This time, Goodman had found a small lump during a self-exam less than a year after her last mammogram. She wasn’t particularly concerned at first, but she went ahead and moved up her annual checkup in anticipation of campaign season.

When Jacks saw her patient, she felt the mass and sent Goodman “for a diagnostic study and ultrasound and all those things that go along with figuring out what’s going on with a patient.”

Testing determined it was a stage 2 breast cancer, which meant it was still at an early stage. But it was triple-negative breast cancer, a potentially aggressive type that isn’t fueled by estrogen, progesterone or a protein called HER2. Fortunately, the cancer had only spread to one lymph node.

Leaning on family

Fighting the cancer quickly became a family affair.

“He was compassionate, kind, encouraging,” Goodman said of her husband, a former defense attorney for organized crime figures who perhaps is better known for being colorful, controversial and unrelenting.

“He could be quiet, just everything I needed,” she said.

“Mr. Goodman was there every step of the way,” Jacks agreed. “Every appointment he was there, holding her hand.”

The mayor said it “broke her heart” to tell her adult children — a daughter and three sons, one of them a medical oncologist at Comprehensive Cancer Centers — about her diagnosis.

“I don’t care how old they are. They’re still your children,” she said.

Goodman first got the news that she had cancer and would need more tests Jan. 10, the day of her State of the City speech. By late January, she was receiving chemotherapy.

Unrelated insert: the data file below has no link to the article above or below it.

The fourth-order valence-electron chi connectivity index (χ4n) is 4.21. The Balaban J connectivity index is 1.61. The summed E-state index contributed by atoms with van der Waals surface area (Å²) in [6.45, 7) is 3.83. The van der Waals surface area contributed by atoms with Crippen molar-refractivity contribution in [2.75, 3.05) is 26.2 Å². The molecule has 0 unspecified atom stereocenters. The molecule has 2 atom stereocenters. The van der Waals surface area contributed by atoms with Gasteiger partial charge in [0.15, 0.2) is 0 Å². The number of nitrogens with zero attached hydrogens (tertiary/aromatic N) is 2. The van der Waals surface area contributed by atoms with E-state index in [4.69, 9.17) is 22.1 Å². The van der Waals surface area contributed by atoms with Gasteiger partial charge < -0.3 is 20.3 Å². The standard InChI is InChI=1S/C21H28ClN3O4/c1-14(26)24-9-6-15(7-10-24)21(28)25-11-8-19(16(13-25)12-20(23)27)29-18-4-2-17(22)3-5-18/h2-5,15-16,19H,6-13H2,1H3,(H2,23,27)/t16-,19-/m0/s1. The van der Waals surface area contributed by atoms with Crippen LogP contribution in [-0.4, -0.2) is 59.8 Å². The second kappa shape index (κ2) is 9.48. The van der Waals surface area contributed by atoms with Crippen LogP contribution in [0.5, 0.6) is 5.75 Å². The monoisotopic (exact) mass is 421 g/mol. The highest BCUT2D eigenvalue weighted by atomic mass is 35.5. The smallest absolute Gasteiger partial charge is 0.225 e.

“I felt very confident in the team that I had and the plan that was there,” she said.

In part because of the cancerous lymph node, Goodman’s treatment plan included chemotherapy before surgery. “We wanted to address it very aggressively,” Jacks said.

Jacks treated Goodman with four cycles of chemotherapy, which shrinks tumors by targeting rapidly dividing cells such as cancer cells but also affects hair cells. Goodman’s daughter, Cara, began investigating “cold capping,” a process in which a patient wears a helmet-like cap with gel coolant that chills the scalp before, during and after a chemotherapy session. For some patients, the process reduces hair loss and impact on the scalp.

Cara assisted her mother with cold capping during her treatment, but the mayor still lost most of her hair.

“As my hair began to come back, I credited her with that it did,” the mayor said.

Goodman said one thing that “totally amazed” her during her treatment was that her hair began falling out on exactly the 17th day of chemotherapy, just as predicted. She said she began wearing wigs, and the idea of wig shopping became a running gag with her husband.